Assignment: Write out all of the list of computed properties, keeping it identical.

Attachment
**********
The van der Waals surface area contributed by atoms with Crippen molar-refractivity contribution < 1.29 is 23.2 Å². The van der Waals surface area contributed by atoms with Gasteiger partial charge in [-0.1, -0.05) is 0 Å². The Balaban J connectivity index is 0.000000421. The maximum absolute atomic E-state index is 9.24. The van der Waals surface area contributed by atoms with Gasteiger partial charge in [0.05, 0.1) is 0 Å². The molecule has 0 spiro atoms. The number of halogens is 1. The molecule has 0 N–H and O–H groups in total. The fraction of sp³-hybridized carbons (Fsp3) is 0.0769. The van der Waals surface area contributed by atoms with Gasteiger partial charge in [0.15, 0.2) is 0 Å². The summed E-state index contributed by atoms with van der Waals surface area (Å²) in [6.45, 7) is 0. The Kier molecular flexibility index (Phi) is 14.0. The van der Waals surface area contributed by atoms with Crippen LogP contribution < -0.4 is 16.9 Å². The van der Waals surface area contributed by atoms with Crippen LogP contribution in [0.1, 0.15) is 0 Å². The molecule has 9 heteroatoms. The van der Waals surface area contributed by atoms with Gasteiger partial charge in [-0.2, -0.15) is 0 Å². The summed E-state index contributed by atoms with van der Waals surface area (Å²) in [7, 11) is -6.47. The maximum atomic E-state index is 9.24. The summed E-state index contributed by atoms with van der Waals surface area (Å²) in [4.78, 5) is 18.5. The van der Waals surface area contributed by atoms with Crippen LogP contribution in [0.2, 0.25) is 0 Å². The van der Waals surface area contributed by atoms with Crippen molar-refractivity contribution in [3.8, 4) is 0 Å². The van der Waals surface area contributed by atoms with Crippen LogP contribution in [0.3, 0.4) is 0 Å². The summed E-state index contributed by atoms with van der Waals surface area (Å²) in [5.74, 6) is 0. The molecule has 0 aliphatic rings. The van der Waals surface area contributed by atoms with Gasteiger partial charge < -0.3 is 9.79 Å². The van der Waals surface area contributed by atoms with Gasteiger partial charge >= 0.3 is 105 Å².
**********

The van der Waals surface area contributed by atoms with Crippen molar-refractivity contribution < 1.29 is 23.2 Å². The van der Waals surface area contributed by atoms with Gasteiger partial charge in [-0.1, -0.05) is 0 Å². The Balaban J connectivity index is 0.000000421. The maximum absolute atomic E-state index is 9.24. The van der Waals surface area contributed by atoms with Gasteiger partial charge in [0.05, 0.1) is 0 Å². The molecule has 0 spiro atoms. The number of halogens is 1. The molecule has 0 N–H and O–H groups in total. The fraction of sp³-hybridized carbons (Fsp3) is 0.0769. The van der Waals surface area contributed by atoms with Gasteiger partial charge in [0.15, 0.2) is 0 Å². The summed E-state index contributed by atoms with van der Waals surface area (Å²) in [6.45, 7) is 0. The Kier molecular flexibility index (Phi) is 14.0. The van der Waals surface area contributed by atoms with Crippen LogP contribution < -0.4 is 16.9 Å². The van der Waals surface area contributed by atoms with Crippen LogP contribution in [0.1, 0.15) is 0 Å². The molecule has 9 heteroatoms. The van der Waals surface area contributed by atoms with Gasteiger partial charge in [-0.2, -0.15) is 0 Å². The summed E-state index contributed by atoms with van der Waals surface area (Å²) in [7, 11) is -6.47. The maximum atomic E-state index is 9.24. The summed E-state index contributed by atoms with van der Waals surface area (Å²) in [4.78, 5) is 18.5. The van der Waals surface area contributed by atoms with Crippen LogP contribution in [0.2, 0.25) is 0 Å². The van der Waals surface area contributed by atoms with Crippen molar-refractivity contribution in [3.8, 4) is 0 Å². The van der Waals surface area contributed by atoms with Crippen LogP contribution in [0.3, 0.4) is 0 Å². The summed E-state index contributed by atoms with van der Waals surface area (Å²) in [5.74, 6) is 0. The molecule has 0 aliphatic rings. The van der Waals surface area contributed by atoms with Gasteiger partial charge < -0.3 is 9.79 Å². The van der Waals surface area contributed by atoms with Gasteiger partial charge >= 0.3 is 105 Å².